Franciscan Spirit Blog

Resilience and Struggle

I remember a haunting little memoir entitled The Diving Bell and the Butterfly, the story of Jean-Dominique Bauby, former editor of the French fashion magazine Elle. At the age of 43, Jean-Dominique suffered a rare kind of stroke in his brain stem. He woke after 20 days in a coma. Only his left eye functioned. But his mind was unimpaired. He was frozen in a body that had but one meager way to communicate.

It’s the story about what it is like to be locked up, a prisoner in your own skin. I cannot imagine the terror, the claustrophobia. It is one thing to feel misunderstood; it is quite another to have utterly no recourse. To feel completely at the mercy of your body, medical advice, random opinions from others, the good will of friends and acquaintances, and above all else, silence. In this case, the indictment of silence.

It was in that world that Bauby learned to probe inlets of sanity, or as he called them, the “only window to my cell.” To fall prey to daydreams of walking and talking. To find the “hours drag on but the months flash by.”

And then this:
Far from such din, when blessed silence returns, I can listen to the butterflies that flitter inside my head. To hear them, one must be calm and pay close attention, for their wingbeats are barely audible. Loud breathing is enough to drown them out. This is astonishing: my hearing does not improve, yet I hear them better and better. I must have butterfly hearing.

This story does my heart good. It is a story about finding and embracing the sacrament of the present. A story about resiliency. And ultimately, about love. Love of life, and love of the self I bring to this life. This all sounds good on paper, but it is not an easy sell, especially when we live in a world where we are fueled by the promise of that imaginary day when all will be easier, or at least back to “normal.” Are we there yet? Are we done now?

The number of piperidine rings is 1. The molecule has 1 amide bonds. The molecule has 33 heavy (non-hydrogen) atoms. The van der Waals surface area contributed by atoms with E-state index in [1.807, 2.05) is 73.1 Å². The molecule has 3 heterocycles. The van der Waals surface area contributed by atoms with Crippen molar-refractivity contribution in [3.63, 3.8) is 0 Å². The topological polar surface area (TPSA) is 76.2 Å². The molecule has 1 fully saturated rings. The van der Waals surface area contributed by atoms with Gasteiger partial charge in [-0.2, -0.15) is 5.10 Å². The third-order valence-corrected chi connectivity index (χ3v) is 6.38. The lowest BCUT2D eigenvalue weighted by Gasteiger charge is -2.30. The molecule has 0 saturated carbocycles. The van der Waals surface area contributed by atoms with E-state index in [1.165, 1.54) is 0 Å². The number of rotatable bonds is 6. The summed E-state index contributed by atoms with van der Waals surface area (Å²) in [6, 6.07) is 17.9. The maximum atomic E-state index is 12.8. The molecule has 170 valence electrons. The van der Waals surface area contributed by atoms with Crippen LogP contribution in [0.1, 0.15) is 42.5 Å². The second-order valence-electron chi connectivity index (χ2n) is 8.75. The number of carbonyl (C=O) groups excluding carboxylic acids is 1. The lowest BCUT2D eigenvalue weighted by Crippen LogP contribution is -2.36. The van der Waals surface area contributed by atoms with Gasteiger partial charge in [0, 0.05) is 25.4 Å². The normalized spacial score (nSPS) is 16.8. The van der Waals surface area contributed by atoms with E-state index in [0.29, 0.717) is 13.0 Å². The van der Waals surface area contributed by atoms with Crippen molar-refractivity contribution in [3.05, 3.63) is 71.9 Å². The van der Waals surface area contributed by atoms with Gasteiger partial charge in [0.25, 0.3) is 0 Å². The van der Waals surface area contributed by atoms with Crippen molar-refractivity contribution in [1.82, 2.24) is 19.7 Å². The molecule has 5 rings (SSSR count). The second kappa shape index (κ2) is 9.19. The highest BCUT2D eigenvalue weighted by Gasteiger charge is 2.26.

Resilience is what happens when we give up control and are willing to embrace the ambiguity. And in that ambiguity, to hear—and to take delight in—the wingbeats of butterflies. To be here now.

Let us remember that, regardless of our circumstances, life pulls us inexorably toward love and beauty, even though they may be wrapped in aching pain and or delicious hope. To engage this pull, this fuel that feeds life, is the sacred necessity of resilience. Which means that resilience allows us to live with intention. Now. We do not put off until tomorrow what can be embraced, enjoyed, felt, or experienced today.

This includes our sadness, our disappointment, and our grief. Where does one get resilience? Or butterfly hearing? Is this a gene only given to the lucky?

Here’s the deal: We are not outrunning life. Or outrunning the bad parts of life. Resilience involves inviting all of life in…the longing, hunger, vulnerability, wildness, energy, uncertainty, appetite, hope, humor, beauty, and irony. Only when we embrace do we see. Only when we embrace do we hear with butterfly hearing.

I’m reminded of an article I clipped with a photo of a man giving a testimonial: “It made me feel like a human being again.” Is he referring to a church? To a mandatory therapy group? To a motivational seminar? To a New York Times bestselling book? No.

He is a former inmate in San Francisco County Jail. Now he is working with the San Francisco Garden Project. He is talking about feeling human again because of his work in a garden. The Garden Project is a program started for the jail by Cathrine Sneed. In an eight-acre garden, prisoners grow vegetables, and the organic produce is delivered to projects that supply food to seniors, homeless people, and AIDS patients. Above all, the organic, chemical- free garden is a living metaphor for the healthy lives the jail gardeners are trying to create.

Go figure. We go to great lengths (not to mention pay good money) to find balance, to name solutions for our emotional conundrums. The former inmate profiled in this article found the answer when he put his hands in the soil, planted a seed, and watched it grow.

Life pulls us inexorably toward love and beauty. And we find replenishment and balance in places of sanctuary. In sanctuary we do not close life off, we let life in…every bit of life, wholeheartedly, whether that is grief or sadness or bewilderment or gladness or joy. Yes, we can be here now.

Stand Still by Terry Hershey


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